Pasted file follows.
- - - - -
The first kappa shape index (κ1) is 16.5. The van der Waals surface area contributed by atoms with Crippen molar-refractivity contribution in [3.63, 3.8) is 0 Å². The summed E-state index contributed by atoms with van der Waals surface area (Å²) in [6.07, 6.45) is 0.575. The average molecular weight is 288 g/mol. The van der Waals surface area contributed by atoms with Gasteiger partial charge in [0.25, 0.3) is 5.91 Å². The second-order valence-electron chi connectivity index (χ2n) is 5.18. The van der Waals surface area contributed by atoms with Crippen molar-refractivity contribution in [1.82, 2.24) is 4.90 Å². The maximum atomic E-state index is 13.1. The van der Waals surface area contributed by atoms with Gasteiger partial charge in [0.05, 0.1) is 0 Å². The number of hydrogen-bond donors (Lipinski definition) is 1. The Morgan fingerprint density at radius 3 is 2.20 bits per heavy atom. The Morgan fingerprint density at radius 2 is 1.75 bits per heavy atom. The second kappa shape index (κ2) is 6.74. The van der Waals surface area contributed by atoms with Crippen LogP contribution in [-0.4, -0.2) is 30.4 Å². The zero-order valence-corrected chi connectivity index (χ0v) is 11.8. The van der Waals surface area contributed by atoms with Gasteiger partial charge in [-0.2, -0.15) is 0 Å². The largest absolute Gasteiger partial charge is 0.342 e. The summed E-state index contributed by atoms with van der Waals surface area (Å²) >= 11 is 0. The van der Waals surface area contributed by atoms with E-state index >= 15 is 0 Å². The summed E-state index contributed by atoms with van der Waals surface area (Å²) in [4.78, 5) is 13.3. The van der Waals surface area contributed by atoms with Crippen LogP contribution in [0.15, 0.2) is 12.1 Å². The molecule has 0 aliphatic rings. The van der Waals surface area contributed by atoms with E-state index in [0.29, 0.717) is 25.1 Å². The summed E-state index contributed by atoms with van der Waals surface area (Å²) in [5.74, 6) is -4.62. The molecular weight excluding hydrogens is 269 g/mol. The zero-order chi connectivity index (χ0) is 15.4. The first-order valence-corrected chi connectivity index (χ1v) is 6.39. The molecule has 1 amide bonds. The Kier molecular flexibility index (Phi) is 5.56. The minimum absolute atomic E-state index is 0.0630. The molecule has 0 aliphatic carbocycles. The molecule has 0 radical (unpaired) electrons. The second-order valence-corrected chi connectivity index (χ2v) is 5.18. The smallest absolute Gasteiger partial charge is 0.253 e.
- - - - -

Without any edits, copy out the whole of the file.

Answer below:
The first kappa shape index (κ1) is 16.5. The van der Waals surface area contributed by atoms with Crippen molar-refractivity contribution in [3.63, 3.8) is 0 Å². The summed E-state index contributed by atoms with van der Waals surface area (Å²) in [6.07, 6.45) is 0.575. The average molecular weight is 288 g/mol. The van der Waals surface area contributed by atoms with Gasteiger partial charge in [0.25, 0.3) is 5.91 Å². The second-order valence-electron chi connectivity index (χ2n) is 5.18. The van der Waals surface area contributed by atoms with Crippen molar-refractivity contribution in [1.82, 2.24) is 4.90 Å². The maximum atomic E-state index is 13.1. The van der Waals surface area contributed by atoms with Gasteiger partial charge in [0.05, 0.1) is 0 Å². The number of hydrogen-bond donors (Lipinski definition) is 1. The Morgan fingerprint density at radius 3 is 2.20 bits per heavy atom. The Morgan fingerprint density at radius 2 is 1.75 bits per heavy atom. The second kappa shape index (κ2) is 6.74. The van der Waals surface area contributed by atoms with Crippen LogP contribution in [-0.4, -0.2) is 30.4 Å². The zero-order valence-corrected chi connectivity index (χ0v) is 11.8. The van der Waals surface area contributed by atoms with Gasteiger partial charge in [-0.2, -0.15) is 0 Å². The largest absolute Gasteiger partial charge is 0.342 e. The summed E-state index contributed by atoms with van der Waals surface area (Å²) >= 11 is 0. The van der Waals surface area contributed by atoms with E-state index >= 15 is 0 Å². The summed E-state index contributed by atoms with van der Waals surface area (Å²) in [4.78, 5) is 13.3. The van der Waals surface area contributed by atoms with Crippen LogP contribution in [0.15, 0.2) is 12.1 Å². The molecule has 0 aliphatic rings. The van der Waals surface area contributed by atoms with E-state index in [0.29, 0.717) is 25.1 Å². The summed E-state index contributed by atoms with van der Waals surface area (Å²) in [5.74, 6) is -4.62. The molecular weight excluding hydrogens is 269 g/mol. The zero-order chi connectivity index (χ0) is 15.4. The first-order valence-corrected chi connectivity index (χ1v) is 6.39. The molecule has 1 amide bonds. The Kier molecular flexibility index (Phi) is 5.56. The minimum absolute atomic E-state index is 0.0630. The molecule has 0 aliphatic carbocycles. The molecule has 0 radical (unpaired) electrons. The second-order valence-corrected chi connectivity index (χ2v) is 5.18. The smallest absolute Gasteiger partial charge is 0.253 e.